As someone who has been helping businesses like construction companies, home builders, and more with their online marketing needs for many years, I'm always struck by the way some people seem to make the same mistakes over and over again when it comes to design.

Sometimes people lean too heavily into the visual part of their pages, to the point where it seems like nothing else matters. Other people embrace the opposite extreme, where they cram their sites with so much information that the design part of it feels like an afterthought.

In truth, success is absolutely found somewhere in the middle between those two ideas—and these website design trends that you need to be aware of for 2020 go a long way toward proving that.

The Era of Voice-Based SEO is Upon Us

One of the most important website design trends to be aware of in 2020 actually has less to do with the visual part of your page and is more about another one of your senses entirely.

According to one recent study, nearly 50% of all users—and smartphone users, in particular—were using voice for web-based searches as of 2019. Nearly 85% of those who responded to a survey say that they use nothing more than their voice to control their smartphones on a regular basis. Another 39% were using voice on smart speakers located in and around their homes, with Apple's HomePod and products by Amazon being among the biggest examples.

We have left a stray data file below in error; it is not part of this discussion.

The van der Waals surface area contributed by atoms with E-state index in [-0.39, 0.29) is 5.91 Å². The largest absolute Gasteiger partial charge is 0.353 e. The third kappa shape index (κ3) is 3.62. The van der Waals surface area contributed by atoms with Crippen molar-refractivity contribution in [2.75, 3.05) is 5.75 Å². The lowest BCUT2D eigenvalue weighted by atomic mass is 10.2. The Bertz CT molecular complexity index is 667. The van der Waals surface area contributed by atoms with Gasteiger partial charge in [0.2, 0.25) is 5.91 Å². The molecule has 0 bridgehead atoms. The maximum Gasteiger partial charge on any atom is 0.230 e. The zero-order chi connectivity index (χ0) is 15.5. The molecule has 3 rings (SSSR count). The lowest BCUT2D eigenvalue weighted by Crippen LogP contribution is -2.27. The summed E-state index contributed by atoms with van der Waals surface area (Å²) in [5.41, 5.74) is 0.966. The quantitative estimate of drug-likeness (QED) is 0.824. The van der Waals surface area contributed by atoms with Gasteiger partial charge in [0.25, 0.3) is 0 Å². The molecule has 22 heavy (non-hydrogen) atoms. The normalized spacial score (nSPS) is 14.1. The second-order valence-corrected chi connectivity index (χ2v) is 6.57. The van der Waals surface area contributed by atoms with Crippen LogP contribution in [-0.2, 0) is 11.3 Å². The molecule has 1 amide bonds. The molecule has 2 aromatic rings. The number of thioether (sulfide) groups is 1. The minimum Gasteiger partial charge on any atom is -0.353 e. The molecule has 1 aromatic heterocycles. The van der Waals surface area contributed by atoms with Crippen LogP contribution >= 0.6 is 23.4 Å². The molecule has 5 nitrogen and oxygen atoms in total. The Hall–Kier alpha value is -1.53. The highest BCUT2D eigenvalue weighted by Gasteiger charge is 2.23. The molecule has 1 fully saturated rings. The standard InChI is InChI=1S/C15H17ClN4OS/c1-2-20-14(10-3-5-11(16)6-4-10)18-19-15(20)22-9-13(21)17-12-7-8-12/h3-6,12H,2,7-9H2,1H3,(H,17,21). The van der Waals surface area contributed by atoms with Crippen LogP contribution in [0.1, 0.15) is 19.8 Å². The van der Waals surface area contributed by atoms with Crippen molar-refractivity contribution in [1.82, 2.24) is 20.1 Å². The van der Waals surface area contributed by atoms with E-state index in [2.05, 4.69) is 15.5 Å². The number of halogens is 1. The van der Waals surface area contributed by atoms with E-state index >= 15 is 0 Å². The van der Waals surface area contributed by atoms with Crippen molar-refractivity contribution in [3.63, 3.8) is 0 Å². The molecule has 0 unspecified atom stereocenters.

This of course illustrates the importance of voice search engine optimization—that is, the optimization of not only keywords but also key phrases on your sites for searches using voice assistants like Siri and Alexa.

If you are a construction industry professional operating out of Cleveland, in the past, your SEO needs were essentially taken care of by making sure keywords like "construction business Cleveland" were on your page as many times as possible. Then, Google changed the game to emphasize longer phrases with more specificity, which is how the above example transitioned into something along the lines of "the best construction business in Cleveland, Ohio" for the benefit of users.

Now, voice-based SEO takes things one step further by allowing for optimization that is far more conversational in nature. When you optimize the design of your website to take into consideration things like voice searches, you need to rely on keywords and phrases that people would use when they're talking to a voice assistant rather than typing on a keyboard. People talk differently than they type—there really is no getting around that. Companies like Apple and Amazon have already said that the end goal of so many of these smart assistants is that people will be able to communicate with them just as easily as they could a friend sitting in the same room.

Therefore, it's absolutely in your best interest to lean directly into that fact, creating a design that supports the use of these voice-based SEO key phrases. It's been said that the nuances of voice search help both search engines like Google AND marketers better understand exactly what customers are looking for, thus providing them with more accurate results along the way.

By building voice SEO optimization into the design of your website today, you're in a far better position than many of your competitors and you’ll be ahead as the technology advances.

The "Less is More" Approach to Design